Civilian political authority over military leadership is a bedrock principle of the U.S. Constitution, so fundamental to the American system of government that it has rarely been questioned. But since President Donald Trump entered office in 2017, his administration has systematically eroded the norms that have supported this constitutional principle for generations.
The Trump administration has consistently elevated military voices over those of experienced civil servants in the development of foreign policy, and funding cuts to nondefense federal agencies, along with the resignations of many career civil servants, have left government offices woefully understaffed. As a result, policy planning and the guidance of strategic defense initiatives—which have historically been the purview of senior civil servants—have increasingly been ceded to those in uniform. Civilian authority over the armed forces is weaker now than at any point in living memory, and the Trump administration is increasingly engaging with the world in ways that mirror military preferences.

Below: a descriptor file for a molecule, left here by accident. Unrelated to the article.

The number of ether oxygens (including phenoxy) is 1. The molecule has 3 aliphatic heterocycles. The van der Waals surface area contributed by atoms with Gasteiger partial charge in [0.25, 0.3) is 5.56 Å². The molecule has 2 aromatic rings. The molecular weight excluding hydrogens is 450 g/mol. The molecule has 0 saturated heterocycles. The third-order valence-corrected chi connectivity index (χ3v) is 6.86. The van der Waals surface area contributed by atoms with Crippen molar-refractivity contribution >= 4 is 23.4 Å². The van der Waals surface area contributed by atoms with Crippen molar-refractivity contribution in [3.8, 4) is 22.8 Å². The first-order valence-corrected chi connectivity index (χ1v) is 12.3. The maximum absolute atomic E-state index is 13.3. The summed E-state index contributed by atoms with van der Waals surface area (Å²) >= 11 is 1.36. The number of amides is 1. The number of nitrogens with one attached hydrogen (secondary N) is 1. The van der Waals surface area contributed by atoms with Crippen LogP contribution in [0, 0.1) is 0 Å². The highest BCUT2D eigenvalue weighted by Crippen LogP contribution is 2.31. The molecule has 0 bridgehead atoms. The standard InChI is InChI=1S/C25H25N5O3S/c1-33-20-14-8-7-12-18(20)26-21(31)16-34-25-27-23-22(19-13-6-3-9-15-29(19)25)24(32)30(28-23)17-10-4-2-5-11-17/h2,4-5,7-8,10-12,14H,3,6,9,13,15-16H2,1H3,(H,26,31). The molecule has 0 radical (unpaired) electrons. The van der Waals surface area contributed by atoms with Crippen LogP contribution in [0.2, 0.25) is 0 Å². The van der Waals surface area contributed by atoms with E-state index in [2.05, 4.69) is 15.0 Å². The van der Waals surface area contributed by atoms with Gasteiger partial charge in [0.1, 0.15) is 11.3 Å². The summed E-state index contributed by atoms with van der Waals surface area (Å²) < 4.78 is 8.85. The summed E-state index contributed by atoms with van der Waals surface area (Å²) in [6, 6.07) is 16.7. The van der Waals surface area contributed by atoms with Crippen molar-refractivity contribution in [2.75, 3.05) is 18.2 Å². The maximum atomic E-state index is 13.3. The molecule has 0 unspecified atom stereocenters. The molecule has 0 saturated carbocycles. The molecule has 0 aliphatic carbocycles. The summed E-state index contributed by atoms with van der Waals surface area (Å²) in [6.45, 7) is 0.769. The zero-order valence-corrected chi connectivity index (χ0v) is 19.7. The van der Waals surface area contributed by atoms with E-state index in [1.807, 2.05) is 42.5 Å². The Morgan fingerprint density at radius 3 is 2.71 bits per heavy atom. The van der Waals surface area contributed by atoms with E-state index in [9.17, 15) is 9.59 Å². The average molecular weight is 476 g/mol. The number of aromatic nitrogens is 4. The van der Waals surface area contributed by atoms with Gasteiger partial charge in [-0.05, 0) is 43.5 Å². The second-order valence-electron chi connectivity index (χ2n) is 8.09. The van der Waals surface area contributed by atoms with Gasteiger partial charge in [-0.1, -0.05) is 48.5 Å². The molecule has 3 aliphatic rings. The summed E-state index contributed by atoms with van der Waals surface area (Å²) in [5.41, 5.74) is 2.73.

The resulting foreign policy is eerily reminiscent of the “cult of the offensive”: an overconfidence in offensive military advantage that can lead to rapid escalation; such overconfidence is widely believed to have contributed to the outbreak of World War I. Unless civilian control over the military can be reestablished, the United States risks sleepwalking its way into another world war.